In art, we talked and listened as we drew. You know if we draw and color a picture Mrs. Swize will hang it on the wall. There was genuine excitement and discussion at the anticipation of whether a child would mention the drawing at the end of the next school day.

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Mrs. Rosenberg shared the new community service project our pre-kindergartners will be participating in – Fuzzy Wuzzy Share Bears. The bears the children purchase will go to the Addison Fire Department to comfort children the fireman and paramedics come in contact with as they perform their important occupation. When a child is in kindergarten, community service means Meals on Wheels. Mrs. Rosenberg said this is the 12th year for kindergartners and 8th graders to deliver these meals. I wonder how many meals these children have delivered.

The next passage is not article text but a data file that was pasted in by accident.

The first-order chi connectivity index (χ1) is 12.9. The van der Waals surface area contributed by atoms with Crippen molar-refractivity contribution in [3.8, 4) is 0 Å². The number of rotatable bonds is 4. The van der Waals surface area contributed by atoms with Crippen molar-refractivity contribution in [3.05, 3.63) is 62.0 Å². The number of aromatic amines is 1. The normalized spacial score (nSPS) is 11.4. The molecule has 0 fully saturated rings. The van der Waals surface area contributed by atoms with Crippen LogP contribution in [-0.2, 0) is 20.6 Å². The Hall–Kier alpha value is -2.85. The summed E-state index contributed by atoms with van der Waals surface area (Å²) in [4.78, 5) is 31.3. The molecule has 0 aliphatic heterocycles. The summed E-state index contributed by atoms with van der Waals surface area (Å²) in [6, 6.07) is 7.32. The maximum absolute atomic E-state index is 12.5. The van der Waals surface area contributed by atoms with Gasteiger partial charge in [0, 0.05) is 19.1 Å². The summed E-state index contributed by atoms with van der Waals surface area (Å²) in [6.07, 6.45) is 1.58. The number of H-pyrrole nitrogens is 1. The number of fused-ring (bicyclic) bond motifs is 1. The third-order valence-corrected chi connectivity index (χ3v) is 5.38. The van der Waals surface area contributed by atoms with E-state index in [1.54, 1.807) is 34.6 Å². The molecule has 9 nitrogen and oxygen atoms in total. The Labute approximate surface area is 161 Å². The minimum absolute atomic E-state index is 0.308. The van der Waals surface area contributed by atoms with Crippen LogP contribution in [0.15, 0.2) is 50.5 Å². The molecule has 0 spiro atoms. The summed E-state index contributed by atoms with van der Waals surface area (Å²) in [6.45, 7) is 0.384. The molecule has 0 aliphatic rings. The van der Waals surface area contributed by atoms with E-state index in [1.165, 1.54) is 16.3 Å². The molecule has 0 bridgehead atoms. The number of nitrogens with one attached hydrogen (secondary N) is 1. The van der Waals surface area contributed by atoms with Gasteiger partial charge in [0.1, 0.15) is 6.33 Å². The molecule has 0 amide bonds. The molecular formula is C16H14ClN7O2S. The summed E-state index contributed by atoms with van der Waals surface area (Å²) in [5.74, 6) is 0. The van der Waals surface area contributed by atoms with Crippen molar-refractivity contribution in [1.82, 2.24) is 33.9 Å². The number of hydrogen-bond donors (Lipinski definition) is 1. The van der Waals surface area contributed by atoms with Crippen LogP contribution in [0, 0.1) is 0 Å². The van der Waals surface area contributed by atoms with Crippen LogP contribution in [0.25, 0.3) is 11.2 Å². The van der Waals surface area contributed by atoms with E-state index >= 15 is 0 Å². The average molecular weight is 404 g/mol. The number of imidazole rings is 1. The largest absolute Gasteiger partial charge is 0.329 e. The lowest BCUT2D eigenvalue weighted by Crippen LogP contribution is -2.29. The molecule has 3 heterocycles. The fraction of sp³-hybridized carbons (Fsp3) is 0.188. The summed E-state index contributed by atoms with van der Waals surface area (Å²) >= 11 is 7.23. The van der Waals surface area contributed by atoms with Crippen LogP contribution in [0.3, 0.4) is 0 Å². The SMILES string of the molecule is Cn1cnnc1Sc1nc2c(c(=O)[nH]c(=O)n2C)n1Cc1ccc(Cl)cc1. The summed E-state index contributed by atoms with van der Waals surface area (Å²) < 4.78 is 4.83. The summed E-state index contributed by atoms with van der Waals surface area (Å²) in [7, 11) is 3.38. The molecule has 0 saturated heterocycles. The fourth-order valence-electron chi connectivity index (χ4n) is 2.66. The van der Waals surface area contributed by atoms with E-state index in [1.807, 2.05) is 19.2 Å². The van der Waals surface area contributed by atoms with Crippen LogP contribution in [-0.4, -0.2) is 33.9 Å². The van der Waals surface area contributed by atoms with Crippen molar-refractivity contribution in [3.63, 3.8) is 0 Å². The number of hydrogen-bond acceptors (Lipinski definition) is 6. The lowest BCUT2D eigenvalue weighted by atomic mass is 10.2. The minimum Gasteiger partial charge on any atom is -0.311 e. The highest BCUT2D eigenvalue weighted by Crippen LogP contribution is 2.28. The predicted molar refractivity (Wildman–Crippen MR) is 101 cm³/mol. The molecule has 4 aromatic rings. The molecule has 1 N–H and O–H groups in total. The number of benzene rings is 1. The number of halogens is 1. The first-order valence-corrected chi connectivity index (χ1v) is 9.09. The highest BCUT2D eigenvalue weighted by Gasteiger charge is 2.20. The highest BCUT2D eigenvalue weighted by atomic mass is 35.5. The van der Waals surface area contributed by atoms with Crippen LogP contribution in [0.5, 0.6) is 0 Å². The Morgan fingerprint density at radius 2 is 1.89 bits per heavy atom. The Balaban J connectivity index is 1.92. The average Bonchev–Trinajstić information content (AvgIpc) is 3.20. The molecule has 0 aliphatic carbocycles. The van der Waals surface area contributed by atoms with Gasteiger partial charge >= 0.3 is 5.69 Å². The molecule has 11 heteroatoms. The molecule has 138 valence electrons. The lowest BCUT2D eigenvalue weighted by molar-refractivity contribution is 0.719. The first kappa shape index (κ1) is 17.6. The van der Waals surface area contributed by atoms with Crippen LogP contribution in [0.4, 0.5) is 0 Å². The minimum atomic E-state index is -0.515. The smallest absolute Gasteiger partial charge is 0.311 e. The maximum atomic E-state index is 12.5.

The new Lower School Library changes sound amazing. We will have to stop in after school one day while we wait for Lower School carpool. It sounds like a wonderful place to enjoy a few books. This was a wonderful welcome from Mrs. Martin.

Shaving cream and colors! Ramps and pathways! Color mixing! Melting noodles! Wow! So this is what centers are!

Did you know if you touch a noodle to water it will meld to another one? Look, he made a crown! I want one. Wonder if he will help me?

Did you see those colors in that shaving cream? Bright, vivid streams of yellows, blues, greens floating on puffy strands of clouds that smell like my granddad did. I could stay here forever.

Ramps and pathways? This will take team work. This better work! This is hard work.
Debrief? Four and five year olds can debrief. Wonder if that will work at home. Might create a bit more ownership. All of this is so deliberate, so specific, so intentional.

Whewwwwwwwwwww! I’m tired! Oh yeah, I discovered that number I was wondering about is somewhere around 12,500.